Consequently, without corrective relief, a partnership trying to take advantage of the CARES Act tax changes by filing an administrative adjustment request now would only receive the benefit on its 2020 tax return, which would not be filed until 2021. This delay was clearly not what was intended with the CARES Act.

Fortunately, the Internal Revenue Service yesterday provided partnerships with relief by issuing Revenue Procedure 2020-23. This revenue procedure gives partnerships the ability to amend a return filed for 2018 or 2019 provided (i) the return was filed prior to the issuance of the revenue procedure, and (ii) the amended return is filed before September 30, 2020. Partnerships can file amended returns to take advantage of the CARES Act tax changes and get the benefit now of any available tax refunds.

The amended returns are allowed to take into account any tax changes brought by the CARES Act as well as any other changes the partnership is entitled to take under the tax code. To file an amended return, the partnership must file a Form 1065, with the amended return box checked and with “Filed Pursuant to Rev. Proc. 2020-23” written across the top of the form.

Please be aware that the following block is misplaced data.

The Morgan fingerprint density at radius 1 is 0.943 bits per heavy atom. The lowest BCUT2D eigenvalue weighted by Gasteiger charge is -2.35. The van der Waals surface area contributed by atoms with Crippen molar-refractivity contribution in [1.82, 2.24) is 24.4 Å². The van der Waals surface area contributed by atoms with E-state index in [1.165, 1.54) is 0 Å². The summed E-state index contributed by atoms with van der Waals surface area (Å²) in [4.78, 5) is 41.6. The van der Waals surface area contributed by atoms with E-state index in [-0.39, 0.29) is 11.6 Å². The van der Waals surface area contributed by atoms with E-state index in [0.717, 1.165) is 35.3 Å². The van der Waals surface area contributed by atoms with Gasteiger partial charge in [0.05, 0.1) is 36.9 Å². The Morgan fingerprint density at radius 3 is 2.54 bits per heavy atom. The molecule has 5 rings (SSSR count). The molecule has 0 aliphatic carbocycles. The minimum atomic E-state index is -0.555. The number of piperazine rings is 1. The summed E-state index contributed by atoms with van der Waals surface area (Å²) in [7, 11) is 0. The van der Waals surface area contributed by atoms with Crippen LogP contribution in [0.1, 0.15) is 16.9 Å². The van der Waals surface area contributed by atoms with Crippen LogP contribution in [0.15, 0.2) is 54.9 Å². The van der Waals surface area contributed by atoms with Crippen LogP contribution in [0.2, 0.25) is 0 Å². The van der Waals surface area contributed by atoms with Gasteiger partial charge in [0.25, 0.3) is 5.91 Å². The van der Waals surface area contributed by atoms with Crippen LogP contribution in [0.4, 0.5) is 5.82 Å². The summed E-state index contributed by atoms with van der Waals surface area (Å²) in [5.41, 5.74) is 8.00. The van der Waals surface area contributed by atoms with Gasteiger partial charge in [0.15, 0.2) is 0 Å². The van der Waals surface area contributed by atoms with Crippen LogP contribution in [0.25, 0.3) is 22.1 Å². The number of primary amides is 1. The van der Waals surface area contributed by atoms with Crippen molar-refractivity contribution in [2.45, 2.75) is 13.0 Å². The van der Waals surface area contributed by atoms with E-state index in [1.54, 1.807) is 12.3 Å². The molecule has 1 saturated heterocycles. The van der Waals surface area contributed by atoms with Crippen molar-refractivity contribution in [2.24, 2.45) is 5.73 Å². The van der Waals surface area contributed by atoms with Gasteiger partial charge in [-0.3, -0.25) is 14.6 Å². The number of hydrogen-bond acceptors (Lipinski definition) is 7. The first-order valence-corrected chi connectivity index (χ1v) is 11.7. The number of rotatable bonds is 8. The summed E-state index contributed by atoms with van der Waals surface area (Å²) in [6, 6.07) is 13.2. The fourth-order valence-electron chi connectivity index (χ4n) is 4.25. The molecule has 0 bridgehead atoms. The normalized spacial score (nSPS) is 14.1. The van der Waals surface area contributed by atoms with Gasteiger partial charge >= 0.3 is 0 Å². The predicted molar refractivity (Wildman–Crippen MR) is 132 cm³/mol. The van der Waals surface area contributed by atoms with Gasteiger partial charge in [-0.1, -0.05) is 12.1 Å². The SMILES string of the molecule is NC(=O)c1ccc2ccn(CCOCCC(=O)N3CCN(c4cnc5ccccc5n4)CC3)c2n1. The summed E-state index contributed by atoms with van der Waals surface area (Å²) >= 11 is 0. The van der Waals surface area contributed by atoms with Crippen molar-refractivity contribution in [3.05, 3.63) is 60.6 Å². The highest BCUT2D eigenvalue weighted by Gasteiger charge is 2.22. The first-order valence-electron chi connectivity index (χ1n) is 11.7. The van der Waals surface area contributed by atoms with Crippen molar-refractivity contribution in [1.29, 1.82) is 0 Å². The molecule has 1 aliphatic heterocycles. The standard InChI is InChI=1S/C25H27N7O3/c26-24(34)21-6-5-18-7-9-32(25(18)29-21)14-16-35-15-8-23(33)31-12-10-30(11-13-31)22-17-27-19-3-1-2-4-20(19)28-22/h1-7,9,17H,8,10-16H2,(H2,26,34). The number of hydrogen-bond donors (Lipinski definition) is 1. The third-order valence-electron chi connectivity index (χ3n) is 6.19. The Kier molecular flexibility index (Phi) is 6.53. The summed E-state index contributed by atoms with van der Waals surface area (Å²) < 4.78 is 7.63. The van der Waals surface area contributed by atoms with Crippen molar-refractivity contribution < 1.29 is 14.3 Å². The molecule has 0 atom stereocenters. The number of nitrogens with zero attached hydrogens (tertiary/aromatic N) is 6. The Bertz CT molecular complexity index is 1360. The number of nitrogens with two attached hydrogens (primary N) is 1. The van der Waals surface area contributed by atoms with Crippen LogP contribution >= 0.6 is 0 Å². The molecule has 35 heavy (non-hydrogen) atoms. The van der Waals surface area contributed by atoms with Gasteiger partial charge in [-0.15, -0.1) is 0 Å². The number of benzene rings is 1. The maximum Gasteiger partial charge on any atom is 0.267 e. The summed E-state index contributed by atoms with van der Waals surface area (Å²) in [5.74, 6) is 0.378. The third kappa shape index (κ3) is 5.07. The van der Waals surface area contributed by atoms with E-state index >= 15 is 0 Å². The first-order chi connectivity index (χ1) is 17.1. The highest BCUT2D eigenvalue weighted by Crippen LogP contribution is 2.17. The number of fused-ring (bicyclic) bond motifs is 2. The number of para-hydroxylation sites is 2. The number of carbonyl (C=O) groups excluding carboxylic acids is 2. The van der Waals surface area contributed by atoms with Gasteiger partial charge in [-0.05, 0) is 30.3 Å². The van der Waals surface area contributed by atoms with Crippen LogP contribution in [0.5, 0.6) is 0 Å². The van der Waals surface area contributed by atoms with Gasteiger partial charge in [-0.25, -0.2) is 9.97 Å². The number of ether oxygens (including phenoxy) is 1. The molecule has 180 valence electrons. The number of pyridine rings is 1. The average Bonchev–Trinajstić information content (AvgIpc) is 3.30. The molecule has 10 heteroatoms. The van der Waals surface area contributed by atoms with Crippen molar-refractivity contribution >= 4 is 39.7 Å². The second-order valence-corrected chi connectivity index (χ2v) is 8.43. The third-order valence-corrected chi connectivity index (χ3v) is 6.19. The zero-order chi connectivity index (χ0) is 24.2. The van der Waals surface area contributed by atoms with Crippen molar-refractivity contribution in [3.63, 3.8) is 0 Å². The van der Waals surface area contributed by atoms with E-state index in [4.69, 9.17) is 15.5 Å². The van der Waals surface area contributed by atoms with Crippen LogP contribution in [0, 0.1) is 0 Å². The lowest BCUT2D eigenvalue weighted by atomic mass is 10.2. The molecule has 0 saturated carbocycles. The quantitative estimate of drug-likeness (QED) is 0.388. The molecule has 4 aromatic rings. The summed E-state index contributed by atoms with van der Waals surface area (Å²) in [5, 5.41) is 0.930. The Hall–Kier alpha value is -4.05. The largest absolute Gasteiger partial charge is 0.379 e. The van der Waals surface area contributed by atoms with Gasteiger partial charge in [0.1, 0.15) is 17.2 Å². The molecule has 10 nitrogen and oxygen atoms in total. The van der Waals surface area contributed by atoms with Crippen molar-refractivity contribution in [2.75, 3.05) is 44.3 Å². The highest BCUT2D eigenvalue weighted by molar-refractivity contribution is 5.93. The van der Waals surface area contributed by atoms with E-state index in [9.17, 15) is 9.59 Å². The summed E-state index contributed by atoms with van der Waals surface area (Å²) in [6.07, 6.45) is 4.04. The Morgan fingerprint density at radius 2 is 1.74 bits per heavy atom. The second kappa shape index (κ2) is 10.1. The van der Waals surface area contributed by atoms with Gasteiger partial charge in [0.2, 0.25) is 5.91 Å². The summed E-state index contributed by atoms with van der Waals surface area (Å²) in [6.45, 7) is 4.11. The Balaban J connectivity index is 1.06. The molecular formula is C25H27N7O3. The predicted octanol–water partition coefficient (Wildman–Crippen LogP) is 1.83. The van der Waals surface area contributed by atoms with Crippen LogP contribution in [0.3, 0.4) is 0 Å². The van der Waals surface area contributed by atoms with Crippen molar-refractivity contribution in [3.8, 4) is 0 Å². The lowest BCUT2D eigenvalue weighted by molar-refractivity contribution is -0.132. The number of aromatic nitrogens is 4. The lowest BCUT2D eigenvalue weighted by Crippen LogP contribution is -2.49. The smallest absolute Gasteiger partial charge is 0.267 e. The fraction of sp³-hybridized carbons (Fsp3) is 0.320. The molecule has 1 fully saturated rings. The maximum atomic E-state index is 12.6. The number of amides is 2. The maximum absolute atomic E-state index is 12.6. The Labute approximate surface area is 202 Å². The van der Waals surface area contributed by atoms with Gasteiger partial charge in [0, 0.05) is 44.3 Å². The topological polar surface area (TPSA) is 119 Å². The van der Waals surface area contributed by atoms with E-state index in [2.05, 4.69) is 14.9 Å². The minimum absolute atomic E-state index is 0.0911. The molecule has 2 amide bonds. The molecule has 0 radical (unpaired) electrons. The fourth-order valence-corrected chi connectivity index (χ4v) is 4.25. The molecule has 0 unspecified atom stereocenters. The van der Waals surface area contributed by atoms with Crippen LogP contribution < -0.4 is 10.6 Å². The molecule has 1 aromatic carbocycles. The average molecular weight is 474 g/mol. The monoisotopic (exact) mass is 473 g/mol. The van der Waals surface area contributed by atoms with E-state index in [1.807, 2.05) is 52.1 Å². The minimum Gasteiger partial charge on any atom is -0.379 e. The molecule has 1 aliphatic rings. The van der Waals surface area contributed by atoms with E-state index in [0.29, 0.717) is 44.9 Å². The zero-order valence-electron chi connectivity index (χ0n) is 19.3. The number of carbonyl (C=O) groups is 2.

Amended returns can be filed electronically or by mail, although filing electronically may result in faster processing time given the likelihood of service center closures as a result of the coronavirus pandemic.

Partnerships currently under examination for the year being amended must send a copy of the amended return to the revenue agent coordinating the examination.

Businesses with NOLs or qualified improvement property should consult their tax advisors to see if they can benefit from these tax changes. If so, an amended return could result in a refund and some much needed additional cash flow.

Be sure to visit our Coronavirus (COVID-19) Resource Center page to keep up to date on the latest news.